March 14, 2013

West Indies cricket

Marlon Samuels: a tale fit for the big screen

By Roger Sawh
Marlon Samuels hits one of his six sixes, Sri Lanka v West Indies, final, World Twenty20, Colombo, October 7, 2012
Marlon Samuels' half-century in the final of the World Twenty20 last year was the high point of his comeback to West Indies cricket  © ICC/Getty
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Movies are beautiful works of art. Motifs of drama, action, serendipity and tension lie beneath stories of heroism and strength under trying circumstances. Battles are waged, bravery is shown, mettle is tested and, through it all, characters become legends.

Marlon Nathaniel Samuels' cricketing career has had a truly cinematic quality thus far. Picture it through the lens of a screenwriter: a precocious talent is plucked from obscurity to face the mightiest challenge in the cricket world and he rises to the occasion; the new kid on the block is destined for greatness, but inconsistency and circumstances creep in to stifle his ability; scandal, shame and indignation transform the enigmatic hero into a villain; in exile, self-enhancement is driven by the urge to silence the naysayers; penance is paid, and a return is staged; the results begin to follow and the swagger grows; a grand test on the biggest stage summons a hero! Marlon Samuels, the protagonist, the prodigy, arrives, having come full circle.

Samuels' mannerisms have a tinge of Viv Richards in them - a strut as opposed to a walk, a brashness towards the bowler, a frightening amount of power and a bit of the 'genius' touch. At the same time, though, he has had to face hardship, dealing as much with mental angst as fluctuating form. There's a captivating mix of outward confidence that is tempered by inner restriction.

Any consideration of Samuels must go back to his first appearance in West Indies colours - he was called to the touring side in Australia at the tender age of 19, with virtually no first-class exposure in the midst of a Caribbean collapse. While the side's fortunes were beyond repair, the young man acquitted himself well. He earned the respect of many, including Australian legend Steve Waugh, who famously gave him the red rag that had significant sentimental value. The rag, legend has it, remains with Samuels to this day.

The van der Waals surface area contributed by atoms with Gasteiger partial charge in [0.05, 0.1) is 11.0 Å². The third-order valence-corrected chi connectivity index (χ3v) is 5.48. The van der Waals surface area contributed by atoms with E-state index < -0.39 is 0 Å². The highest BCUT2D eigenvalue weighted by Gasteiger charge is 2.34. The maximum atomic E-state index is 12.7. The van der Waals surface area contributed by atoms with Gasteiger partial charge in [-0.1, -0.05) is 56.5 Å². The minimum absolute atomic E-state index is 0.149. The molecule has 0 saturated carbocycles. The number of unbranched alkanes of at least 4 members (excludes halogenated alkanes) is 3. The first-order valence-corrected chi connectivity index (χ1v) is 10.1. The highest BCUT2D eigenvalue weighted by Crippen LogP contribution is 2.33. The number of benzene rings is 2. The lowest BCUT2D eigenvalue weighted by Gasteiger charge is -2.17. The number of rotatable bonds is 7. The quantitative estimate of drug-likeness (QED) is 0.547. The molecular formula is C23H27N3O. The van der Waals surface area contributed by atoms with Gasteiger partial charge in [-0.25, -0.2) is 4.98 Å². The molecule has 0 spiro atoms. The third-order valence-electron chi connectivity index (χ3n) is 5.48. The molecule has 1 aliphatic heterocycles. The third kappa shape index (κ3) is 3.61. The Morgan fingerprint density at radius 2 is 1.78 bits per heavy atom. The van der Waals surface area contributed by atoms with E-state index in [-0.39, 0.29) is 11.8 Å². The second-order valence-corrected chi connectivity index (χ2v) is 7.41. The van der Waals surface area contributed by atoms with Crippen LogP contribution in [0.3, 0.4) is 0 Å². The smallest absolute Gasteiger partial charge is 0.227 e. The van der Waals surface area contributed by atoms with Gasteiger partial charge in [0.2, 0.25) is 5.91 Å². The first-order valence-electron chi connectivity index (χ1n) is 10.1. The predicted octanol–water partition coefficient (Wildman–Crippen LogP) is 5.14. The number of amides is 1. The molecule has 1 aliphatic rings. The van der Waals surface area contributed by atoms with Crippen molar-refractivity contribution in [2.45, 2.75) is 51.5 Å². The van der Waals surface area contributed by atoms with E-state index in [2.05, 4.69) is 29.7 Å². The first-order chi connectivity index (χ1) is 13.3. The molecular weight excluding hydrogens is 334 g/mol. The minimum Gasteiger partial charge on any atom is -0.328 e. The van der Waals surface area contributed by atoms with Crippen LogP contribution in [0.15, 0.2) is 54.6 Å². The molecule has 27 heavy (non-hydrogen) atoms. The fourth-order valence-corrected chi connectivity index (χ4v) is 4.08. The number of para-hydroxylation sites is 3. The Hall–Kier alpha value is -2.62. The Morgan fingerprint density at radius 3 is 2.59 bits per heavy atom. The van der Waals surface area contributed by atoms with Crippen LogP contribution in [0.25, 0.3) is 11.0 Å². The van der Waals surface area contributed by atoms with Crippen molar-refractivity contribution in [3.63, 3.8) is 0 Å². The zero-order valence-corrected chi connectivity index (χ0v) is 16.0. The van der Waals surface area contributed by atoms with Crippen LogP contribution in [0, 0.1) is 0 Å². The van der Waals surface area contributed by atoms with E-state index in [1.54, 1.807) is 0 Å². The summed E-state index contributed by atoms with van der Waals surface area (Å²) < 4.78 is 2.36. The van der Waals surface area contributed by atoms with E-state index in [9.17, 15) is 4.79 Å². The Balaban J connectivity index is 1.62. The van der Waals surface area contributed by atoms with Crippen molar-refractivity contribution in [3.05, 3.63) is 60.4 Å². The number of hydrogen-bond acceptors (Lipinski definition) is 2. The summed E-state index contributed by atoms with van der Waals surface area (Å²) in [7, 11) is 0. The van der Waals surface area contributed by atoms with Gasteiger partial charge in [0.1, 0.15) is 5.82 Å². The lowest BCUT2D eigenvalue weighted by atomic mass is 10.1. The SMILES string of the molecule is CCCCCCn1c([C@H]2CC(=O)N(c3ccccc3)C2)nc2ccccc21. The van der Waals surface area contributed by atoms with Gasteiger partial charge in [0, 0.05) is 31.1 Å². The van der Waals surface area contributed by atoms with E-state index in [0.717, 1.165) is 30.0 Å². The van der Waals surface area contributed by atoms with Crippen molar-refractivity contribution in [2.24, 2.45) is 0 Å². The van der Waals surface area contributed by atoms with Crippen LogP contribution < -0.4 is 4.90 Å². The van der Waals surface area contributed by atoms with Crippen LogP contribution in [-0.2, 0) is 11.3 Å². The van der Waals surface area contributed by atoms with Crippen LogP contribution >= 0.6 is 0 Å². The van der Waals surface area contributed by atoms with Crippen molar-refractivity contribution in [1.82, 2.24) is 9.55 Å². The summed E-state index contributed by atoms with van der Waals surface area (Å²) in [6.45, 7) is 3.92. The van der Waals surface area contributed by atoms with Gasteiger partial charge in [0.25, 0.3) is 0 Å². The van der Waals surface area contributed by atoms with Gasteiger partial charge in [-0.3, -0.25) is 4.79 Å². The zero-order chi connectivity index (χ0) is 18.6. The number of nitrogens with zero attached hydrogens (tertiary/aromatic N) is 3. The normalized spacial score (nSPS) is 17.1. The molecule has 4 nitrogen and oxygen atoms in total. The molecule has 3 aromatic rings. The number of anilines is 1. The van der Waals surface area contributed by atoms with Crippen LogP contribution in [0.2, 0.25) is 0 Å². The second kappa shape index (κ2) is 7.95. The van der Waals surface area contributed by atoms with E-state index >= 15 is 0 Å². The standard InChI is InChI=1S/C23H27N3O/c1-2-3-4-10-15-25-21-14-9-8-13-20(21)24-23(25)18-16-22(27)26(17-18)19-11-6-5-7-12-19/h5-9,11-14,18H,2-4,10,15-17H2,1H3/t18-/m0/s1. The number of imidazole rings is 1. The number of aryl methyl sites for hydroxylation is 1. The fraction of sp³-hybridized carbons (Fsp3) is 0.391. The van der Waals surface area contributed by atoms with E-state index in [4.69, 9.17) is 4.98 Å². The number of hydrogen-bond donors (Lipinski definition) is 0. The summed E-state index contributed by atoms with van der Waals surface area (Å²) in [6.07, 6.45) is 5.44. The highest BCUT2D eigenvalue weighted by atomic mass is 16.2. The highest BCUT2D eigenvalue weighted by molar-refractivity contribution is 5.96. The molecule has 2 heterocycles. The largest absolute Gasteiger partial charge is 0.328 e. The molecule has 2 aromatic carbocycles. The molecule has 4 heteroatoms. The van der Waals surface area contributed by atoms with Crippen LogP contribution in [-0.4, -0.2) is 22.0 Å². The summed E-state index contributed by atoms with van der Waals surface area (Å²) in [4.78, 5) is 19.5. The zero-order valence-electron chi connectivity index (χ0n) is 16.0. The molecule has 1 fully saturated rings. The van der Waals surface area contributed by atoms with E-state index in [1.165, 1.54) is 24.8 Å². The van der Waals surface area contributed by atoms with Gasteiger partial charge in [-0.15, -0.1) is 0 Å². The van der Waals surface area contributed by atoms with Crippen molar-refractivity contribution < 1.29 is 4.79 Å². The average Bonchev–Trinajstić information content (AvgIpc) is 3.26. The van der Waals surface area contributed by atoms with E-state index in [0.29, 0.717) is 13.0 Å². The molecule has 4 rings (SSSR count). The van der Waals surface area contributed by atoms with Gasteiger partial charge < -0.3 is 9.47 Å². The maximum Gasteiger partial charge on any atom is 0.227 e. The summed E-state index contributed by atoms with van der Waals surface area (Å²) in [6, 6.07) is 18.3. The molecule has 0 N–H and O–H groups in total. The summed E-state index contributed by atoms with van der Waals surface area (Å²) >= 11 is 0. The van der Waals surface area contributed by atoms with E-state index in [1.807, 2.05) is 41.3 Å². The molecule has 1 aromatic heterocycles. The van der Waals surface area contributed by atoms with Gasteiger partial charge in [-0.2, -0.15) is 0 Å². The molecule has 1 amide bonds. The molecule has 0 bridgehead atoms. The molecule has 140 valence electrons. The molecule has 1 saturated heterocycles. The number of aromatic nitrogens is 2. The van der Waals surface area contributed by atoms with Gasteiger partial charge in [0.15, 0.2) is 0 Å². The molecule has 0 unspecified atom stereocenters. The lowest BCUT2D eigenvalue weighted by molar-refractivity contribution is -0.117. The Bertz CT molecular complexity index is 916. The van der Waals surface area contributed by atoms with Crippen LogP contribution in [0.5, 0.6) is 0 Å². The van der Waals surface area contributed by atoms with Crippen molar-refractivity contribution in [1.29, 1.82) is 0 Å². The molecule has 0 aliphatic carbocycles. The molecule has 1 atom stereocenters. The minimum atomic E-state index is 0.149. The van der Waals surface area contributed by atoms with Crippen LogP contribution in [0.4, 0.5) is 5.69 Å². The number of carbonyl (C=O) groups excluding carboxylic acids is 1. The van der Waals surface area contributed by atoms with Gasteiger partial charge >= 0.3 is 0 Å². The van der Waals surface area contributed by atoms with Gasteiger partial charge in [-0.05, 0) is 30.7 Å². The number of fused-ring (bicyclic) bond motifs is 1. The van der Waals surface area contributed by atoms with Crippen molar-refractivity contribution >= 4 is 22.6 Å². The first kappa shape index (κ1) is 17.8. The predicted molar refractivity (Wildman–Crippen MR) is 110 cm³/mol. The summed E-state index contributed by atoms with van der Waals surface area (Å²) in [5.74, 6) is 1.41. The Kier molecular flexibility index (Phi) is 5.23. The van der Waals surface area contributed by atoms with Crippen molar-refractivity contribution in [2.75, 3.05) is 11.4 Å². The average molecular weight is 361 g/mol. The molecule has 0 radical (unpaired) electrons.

The promise that had been on display slowly became inconsistent. The erratic glimpses of obvious talent kept the fan base interested, but the frustrating failures left many onlookers dissatisfied and the narrative of unfulfilled potential was growing. A sparkling 108 off 75 balls in an ODI against India in Vijayawada was probably the greatest glimpse of his talent but, by and large, the first half of Samuels' career flattered to deceive.

His attitude to cricket also came under scrutiny, with some reports stating his failure to get along with the team management. It did not help his image in the eyes of a West Indian public that is famous for its lack of patience with players. Additionally, the legitimacy of Samuels' bowling action was under investigation and required advanced testing by bio-mechanical experts. An ominous cloud was forming over the gifted player.

Samuels' mannerisms have a tinge of Viv Richards in them - a strut as opposed to a walk, a brashness towards the bowler, a frightening amount of power and a bit of the 'genius' touch. At the same time, though, he has had to face hardship, dealing as much with mental angst as fluctuating form. There's a captivating mix of outward confidence that is tempered by inner restriction.

The darkest period in his story came in 2007-2008. West Indies' last game of the World Cup 2007 proved to be quite ugly, and Samuels came to the limelight for his involvement in one of the most significant events in the recent West Indies-cricket history: the retirement of Brian Lara. In running out one of the all-time greats in their final match, Samuels turned public exasperation into outright annoyance.

Even worse, it was alleged that Samuels had provided information about the team's tactics during the 2007 tour to India before the World Cup. While details were murky, and he maintained that he was innocent, investigations resulted in a charge for match-fixing in 2008, with a two-year ban from all formats of the game. It was shocking, and gave Samuels the ugliest label possible in the sports world. While details of the episode are still unclear, it is said that Samuels was tricked into discussing some aspects of a match, not realising the repercussions of his actions. Ignorance of the law is no excuse: it was a grim time, and Samuels went into cricketing exile as a man condemned. Many expected him to simply quit the game for good. The movie was heading down a gloomy road.